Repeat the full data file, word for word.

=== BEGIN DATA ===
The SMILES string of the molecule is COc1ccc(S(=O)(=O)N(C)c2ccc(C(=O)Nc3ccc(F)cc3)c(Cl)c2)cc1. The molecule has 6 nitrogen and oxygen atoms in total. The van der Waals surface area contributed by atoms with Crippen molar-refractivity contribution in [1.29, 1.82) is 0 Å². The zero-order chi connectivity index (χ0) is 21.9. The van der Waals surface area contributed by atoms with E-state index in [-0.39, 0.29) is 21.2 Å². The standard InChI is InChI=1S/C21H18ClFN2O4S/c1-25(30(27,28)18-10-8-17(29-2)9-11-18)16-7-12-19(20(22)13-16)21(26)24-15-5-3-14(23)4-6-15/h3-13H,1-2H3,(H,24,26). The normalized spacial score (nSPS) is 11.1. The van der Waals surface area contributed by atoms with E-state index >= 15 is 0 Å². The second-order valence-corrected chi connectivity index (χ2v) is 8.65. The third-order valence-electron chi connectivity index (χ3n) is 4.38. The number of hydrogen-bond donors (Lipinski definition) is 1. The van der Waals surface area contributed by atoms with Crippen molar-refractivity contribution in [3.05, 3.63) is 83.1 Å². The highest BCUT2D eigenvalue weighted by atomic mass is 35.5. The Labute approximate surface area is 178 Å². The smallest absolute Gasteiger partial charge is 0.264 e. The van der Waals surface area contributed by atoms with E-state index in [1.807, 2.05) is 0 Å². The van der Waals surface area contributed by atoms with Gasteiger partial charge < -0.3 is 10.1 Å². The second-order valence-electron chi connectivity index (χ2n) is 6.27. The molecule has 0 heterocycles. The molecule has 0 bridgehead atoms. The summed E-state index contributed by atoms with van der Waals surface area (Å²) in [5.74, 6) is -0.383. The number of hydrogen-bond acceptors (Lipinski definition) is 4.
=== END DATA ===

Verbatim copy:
The SMILES string of the molecule is COc1ccc(S(=O)(=O)N(C)c2ccc(C(=O)Nc3ccc(F)cc3)c(Cl)c2)cc1. The molecule has 6 nitrogen and oxygen atoms in total. The van der Waals surface area contributed by atoms with Crippen molar-refractivity contribution in [1.29, 1.82) is 0 Å². The zero-order chi connectivity index (χ0) is 21.9. The van der Waals surface area contributed by atoms with E-state index in [-0.39, 0.29) is 21.2 Å². The standard InChI is InChI=1S/C21H18ClFN2O4S/c1-25(30(27,28)18-10-8-17(29-2)9-11-18)16-7-12-19(20(22)13-16)21(26)24-15-5-3-14(23)4-6-15/h3-13H,1-2H3,(H,24,26). The normalized spacial score (nSPS) is 11.1. The van der Waals surface area contributed by atoms with E-state index >= 15 is 0 Å². The second-order valence-corrected chi connectivity index (χ2v) is 8.65. The third-order valence-electron chi connectivity index (χ3n) is 4.38. The number of hydrogen-bond donors (Lipinski definition) is 1. The van der Waals surface area contributed by atoms with Crippen molar-refractivity contribution in [3.05, 3.63) is 83.1 Å². The highest BCUT2D eigenvalue weighted by atomic mass is 35.5. The Labute approximate surface area is 178 Å². The smallest absolute Gasteiger partial charge is 0.264 e. The van der Waals surface area contributed by atoms with E-state index in [1.807, 2.05) is 0 Å². The van der Waals surface area contributed by atoms with Gasteiger partial charge < -0.3 is 10.1 Å². The second-order valence-electron chi connectivity index (χ2n) is 6.27. The molecule has 0 heterocycles. The molecule has 0 bridgehead atoms. The summed E-state index contributed by atoms with van der Waals surface area (Å²) in [5.74, 6) is -0.383. The number of hydrogen-bond acceptors (Lipinski definition) is 4.